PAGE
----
mon­key ac­crue

Pasatiempo - - Pasa Tempos - The New Mex­i­can

What hap­pens if you give mon­keys money and try to get them to use it to buy food? They will likely ig­nore the coins and look at you like you’re an id­iot. But if you keep at it ev­ery day for a cou­ple of months, they will learn to pay for food, and they will make some of the same fi­nan­cial de­ci­sions — good and bad — that peo­ple do.

That’s one of the things dis­cov­ered by Lau­rie Santos, an as­so­ci­ate pro­fes­sor in the depart­ment of psy­chol­ogy at Yale Uni­ver­sity. One pro­gram at the school’s Com­par­a­tive Cog­ni­tion Lab­o­ra­tory, which she di­rects, in­volves work­ing with 10 brown ca­puchin mon­keys. Santos talks about that work in an evening lec­ture on Thurs­day, April 29, pre­sented by the School for Ad­vanced Re­search.

She and Keith Chen, an as­so­ci­ate pro­fes­sor of eco­nom­ics in Yale’s School of Man­age­ment, be­gan work­ing with mon­keys sev­eral years ago. The an­i­mals were soon buy­ing grapes, ap­ples, and Jell-O with sil­ver to­kens. And, like hu­mans, they tended to buy more treats when the price fell, when they no­ticed that one to­ken got them two Jell-O cubes in­stead of the usual one. Other re­sults of their re­search also re­vealed hu­man­like traits, ac­cord­ing to a 2005 story in The New York Times. The mon­keys did not pri­or­i­tize sav­ings. They re­sponded ir­ra­tionally to gam­bling sit­u­a­tions, stole to­kens when the op­por­tu­nity arose, and even used money for sex.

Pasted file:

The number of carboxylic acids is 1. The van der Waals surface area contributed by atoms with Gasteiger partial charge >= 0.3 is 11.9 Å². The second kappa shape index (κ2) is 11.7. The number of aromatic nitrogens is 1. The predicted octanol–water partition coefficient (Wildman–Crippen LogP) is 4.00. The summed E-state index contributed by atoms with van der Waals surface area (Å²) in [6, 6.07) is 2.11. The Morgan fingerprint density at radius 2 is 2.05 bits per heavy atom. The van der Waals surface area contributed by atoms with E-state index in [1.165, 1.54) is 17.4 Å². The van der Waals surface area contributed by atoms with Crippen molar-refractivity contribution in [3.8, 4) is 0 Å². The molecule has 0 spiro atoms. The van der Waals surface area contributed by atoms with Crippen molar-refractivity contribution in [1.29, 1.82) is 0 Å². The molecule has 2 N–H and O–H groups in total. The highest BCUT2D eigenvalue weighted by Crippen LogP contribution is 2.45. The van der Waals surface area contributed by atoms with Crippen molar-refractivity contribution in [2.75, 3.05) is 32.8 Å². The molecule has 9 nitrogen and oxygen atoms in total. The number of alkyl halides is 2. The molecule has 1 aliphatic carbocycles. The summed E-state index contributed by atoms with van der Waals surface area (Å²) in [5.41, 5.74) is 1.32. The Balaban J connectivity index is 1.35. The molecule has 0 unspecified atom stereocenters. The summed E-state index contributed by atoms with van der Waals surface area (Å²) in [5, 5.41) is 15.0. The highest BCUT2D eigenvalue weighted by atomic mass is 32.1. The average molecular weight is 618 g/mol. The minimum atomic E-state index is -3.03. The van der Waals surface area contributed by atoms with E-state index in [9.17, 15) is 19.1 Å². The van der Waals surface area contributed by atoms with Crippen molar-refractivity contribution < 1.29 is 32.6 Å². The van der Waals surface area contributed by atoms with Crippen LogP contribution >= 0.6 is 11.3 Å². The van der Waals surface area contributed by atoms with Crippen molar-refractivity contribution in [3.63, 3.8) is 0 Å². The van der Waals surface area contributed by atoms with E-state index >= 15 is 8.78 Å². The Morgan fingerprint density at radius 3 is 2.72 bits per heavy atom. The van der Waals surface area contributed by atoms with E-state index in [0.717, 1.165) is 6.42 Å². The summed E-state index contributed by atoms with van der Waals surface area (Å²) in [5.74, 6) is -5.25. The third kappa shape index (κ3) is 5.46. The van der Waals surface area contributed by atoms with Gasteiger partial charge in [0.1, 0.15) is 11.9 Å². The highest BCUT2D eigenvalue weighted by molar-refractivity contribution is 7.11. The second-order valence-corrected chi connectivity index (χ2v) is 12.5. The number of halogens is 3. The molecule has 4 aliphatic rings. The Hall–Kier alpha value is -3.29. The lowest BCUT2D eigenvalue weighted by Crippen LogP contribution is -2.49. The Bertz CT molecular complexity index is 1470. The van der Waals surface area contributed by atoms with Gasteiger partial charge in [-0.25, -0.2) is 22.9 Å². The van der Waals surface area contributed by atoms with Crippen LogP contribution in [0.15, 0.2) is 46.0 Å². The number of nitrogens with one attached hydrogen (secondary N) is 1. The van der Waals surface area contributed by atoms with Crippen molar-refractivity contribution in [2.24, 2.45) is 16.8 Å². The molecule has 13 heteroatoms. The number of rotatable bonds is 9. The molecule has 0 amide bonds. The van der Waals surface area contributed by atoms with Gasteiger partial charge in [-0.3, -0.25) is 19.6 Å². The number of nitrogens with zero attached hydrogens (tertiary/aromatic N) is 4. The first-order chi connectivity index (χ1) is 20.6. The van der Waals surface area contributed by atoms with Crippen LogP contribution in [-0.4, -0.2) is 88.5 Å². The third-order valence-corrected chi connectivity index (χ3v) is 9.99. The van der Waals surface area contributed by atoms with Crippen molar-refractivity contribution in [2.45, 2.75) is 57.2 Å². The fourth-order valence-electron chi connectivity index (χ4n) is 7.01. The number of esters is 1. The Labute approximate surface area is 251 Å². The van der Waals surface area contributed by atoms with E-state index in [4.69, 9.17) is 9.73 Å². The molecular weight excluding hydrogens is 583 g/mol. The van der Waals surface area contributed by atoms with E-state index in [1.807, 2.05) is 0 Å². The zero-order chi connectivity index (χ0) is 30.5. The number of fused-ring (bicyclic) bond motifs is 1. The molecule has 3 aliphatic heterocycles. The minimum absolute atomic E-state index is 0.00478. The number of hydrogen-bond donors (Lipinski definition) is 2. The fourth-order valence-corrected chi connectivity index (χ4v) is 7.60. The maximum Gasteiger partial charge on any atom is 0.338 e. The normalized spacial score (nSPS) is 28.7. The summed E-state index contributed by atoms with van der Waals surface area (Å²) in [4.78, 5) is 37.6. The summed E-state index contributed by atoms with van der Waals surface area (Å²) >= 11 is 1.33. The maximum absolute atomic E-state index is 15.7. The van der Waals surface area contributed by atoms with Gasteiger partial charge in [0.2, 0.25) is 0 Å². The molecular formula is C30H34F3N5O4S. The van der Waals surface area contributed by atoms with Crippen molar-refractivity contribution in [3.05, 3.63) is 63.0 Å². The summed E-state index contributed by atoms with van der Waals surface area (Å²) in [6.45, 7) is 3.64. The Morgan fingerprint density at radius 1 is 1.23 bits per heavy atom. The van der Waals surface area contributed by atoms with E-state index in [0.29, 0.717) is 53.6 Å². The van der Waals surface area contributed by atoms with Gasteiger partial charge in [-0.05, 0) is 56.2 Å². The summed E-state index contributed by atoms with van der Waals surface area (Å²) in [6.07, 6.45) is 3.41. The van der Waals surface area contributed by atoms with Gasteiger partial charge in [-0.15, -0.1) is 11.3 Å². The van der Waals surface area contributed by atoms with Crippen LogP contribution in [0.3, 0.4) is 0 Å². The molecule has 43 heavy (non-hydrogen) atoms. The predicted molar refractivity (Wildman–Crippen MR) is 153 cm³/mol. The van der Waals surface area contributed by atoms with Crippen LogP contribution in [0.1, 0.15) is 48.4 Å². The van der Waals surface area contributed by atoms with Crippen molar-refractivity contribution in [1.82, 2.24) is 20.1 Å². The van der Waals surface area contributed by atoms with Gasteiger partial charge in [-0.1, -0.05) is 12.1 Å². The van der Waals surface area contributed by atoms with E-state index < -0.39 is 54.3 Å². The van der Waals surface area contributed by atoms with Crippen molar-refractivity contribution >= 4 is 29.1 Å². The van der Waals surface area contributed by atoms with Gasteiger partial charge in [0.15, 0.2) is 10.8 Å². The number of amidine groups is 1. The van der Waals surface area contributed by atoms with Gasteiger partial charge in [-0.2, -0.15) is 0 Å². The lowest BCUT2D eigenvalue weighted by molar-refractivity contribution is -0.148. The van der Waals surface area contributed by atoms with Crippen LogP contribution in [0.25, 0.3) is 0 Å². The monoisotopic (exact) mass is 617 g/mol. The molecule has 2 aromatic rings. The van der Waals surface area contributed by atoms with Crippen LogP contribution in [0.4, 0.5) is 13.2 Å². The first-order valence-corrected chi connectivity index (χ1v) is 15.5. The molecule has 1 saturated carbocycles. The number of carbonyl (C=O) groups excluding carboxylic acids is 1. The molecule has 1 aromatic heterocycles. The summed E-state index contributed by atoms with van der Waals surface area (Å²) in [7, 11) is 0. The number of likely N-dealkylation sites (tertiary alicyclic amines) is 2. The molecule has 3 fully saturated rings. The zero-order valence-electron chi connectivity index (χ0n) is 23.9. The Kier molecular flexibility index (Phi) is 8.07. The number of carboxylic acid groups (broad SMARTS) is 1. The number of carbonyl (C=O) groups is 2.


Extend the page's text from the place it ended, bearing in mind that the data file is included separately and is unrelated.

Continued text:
“My re­search,” ac­cord­ing to a bi­o­graph­i­cal state­ment at Santos’ Yale web page, “ex­plores the evo­lu­tion­ary ori­gins of the hu­man mind by com­par­ing the cog­ni­tive abil­i­ties of hu­man and non­hu­man pri­mates. It pro­vides an in­ter­face be­tween evo­lu­tion­ary bi­ol­ogy, de­vel­op­men­tal psy­chol­ogy, and cog­ni­tive neu­ro­science.” She also likes tak­ing pic­tures of an­i­mals’ feet. A short video spot on a PBS web se­ries called The Se­cret Life of Sci­en­tists re­veals that Santos has pho­tographed mon­key feet as well as those of tor­toises, gi­raffes, and blue-footed boo­bies.

For Santos, the mon­key busi­ness started in the spring of her fresh­man year at Har­vard, when she served as re­search as­sis­tant for Mark Hauser on the is­land of Cayo San­ti­ago, off the coast of Puerto Rico. Hauser (now a Har­vard Col­lege pro­fes­sor of psy­chol­ogy, or­gan­is­mic and evo­lu­tion­ary bi­ol­ogy, and bi­o­log­i­cal an­thro­pol­ogy and di­rec­tor of the school’s Cog­ni­tive Evo­lu­tion Lab) was work­ing with Rhe­sus mon­keys, in­ves­ti­gat­ing whether they share arith­metic skills with hu­mans.

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